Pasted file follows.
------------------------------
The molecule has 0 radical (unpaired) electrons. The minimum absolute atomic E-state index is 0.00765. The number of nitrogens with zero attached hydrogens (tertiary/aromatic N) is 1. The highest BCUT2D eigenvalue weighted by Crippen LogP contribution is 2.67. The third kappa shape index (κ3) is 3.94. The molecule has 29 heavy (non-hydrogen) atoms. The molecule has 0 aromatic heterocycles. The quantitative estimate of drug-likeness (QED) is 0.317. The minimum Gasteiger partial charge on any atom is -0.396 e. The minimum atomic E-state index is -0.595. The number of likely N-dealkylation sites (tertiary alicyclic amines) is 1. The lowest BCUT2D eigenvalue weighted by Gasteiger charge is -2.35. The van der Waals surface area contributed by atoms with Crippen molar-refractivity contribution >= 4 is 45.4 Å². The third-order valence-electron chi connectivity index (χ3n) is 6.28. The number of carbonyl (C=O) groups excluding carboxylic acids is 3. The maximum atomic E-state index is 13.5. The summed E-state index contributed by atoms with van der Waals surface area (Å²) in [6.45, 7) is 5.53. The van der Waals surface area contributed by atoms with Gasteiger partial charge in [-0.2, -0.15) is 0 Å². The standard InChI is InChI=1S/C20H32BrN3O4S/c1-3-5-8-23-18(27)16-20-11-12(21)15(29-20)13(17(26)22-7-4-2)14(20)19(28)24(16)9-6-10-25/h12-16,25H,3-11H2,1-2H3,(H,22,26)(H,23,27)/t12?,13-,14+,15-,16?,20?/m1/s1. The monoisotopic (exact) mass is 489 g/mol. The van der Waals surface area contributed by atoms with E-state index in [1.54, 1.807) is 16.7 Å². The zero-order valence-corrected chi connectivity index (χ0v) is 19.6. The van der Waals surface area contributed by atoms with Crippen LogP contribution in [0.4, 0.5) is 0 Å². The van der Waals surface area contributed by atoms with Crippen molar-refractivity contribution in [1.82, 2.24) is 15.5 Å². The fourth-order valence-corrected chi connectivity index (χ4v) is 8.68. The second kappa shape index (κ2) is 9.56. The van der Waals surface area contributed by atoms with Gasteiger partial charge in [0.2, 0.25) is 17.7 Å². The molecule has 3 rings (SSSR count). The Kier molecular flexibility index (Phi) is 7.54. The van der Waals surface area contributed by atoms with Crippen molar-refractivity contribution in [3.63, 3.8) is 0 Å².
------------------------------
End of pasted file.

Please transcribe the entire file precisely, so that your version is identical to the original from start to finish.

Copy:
The molecule has 0 radical (unpaired) electrons. The minimum absolute atomic E-state index is 0.00765. The number of nitrogens with zero attached hydrogens (tertiary/aromatic N) is 1. The highest BCUT2D eigenvalue weighted by Crippen LogP contribution is 2.67. The third kappa shape index (κ3) is 3.94. The molecule has 29 heavy (non-hydrogen) atoms. The molecule has 0 aromatic heterocycles. The quantitative estimate of drug-likeness (QED) is 0.317. The minimum Gasteiger partial charge on any atom is -0.396 e. The minimum atomic E-state index is -0.595. The number of likely N-dealkylation sites (tertiary alicyclic amines) is 1. The lowest BCUT2D eigenvalue weighted by Gasteiger charge is -2.35. The van der Waals surface area contributed by atoms with Crippen molar-refractivity contribution >= 4 is 45.4 Å². The third-order valence-electron chi connectivity index (χ3n) is 6.28. The number of carbonyl (C=O) groups excluding carboxylic acids is 3. The maximum atomic E-state index is 13.5. The summed E-state index contributed by atoms with van der Waals surface area (Å²) in [6.45, 7) is 5.53. The van der Waals surface area contributed by atoms with Gasteiger partial charge in [-0.2, -0.15) is 0 Å². The standard InChI is InChI=1S/C20H32BrN3O4S/c1-3-5-8-23-18(27)16-20-11-12(21)15(29-20)13(17(26)22-7-4-2)14(20)19(28)24(16)9-6-10-25/h12-16,25H,3-11H2,1-2H3,(H,22,26)(H,23,27)/t12?,13-,14+,15-,16?,20?/m1/s1. The monoisotopic (exact) mass is 489 g/mol. The van der Waals surface area contributed by atoms with E-state index in [1.54, 1.807) is 16.7 Å². The zero-order valence-corrected chi connectivity index (χ0v) is 19.6. The van der Waals surface area contributed by atoms with Crippen LogP contribution in [0.4, 0.5) is 0 Å². The van der Waals surface area contributed by atoms with Crippen molar-refractivity contribution in [1.82, 2.24) is 15.5 Å². The fourth-order valence-corrected chi connectivity index (χ4v) is 8.68. The second kappa shape index (κ2) is 9.56. The van der Waals surface area contributed by atoms with Gasteiger partial charge in [0.2, 0.25) is 17.7 Å². The molecule has 3 rings (SSSR count). The Kier molecular flexibility index (Phi) is 7.54. The van der Waals surface area contributed by atoms with Crippen molar-refractivity contribution in [3.63, 3.8) is 0 Å².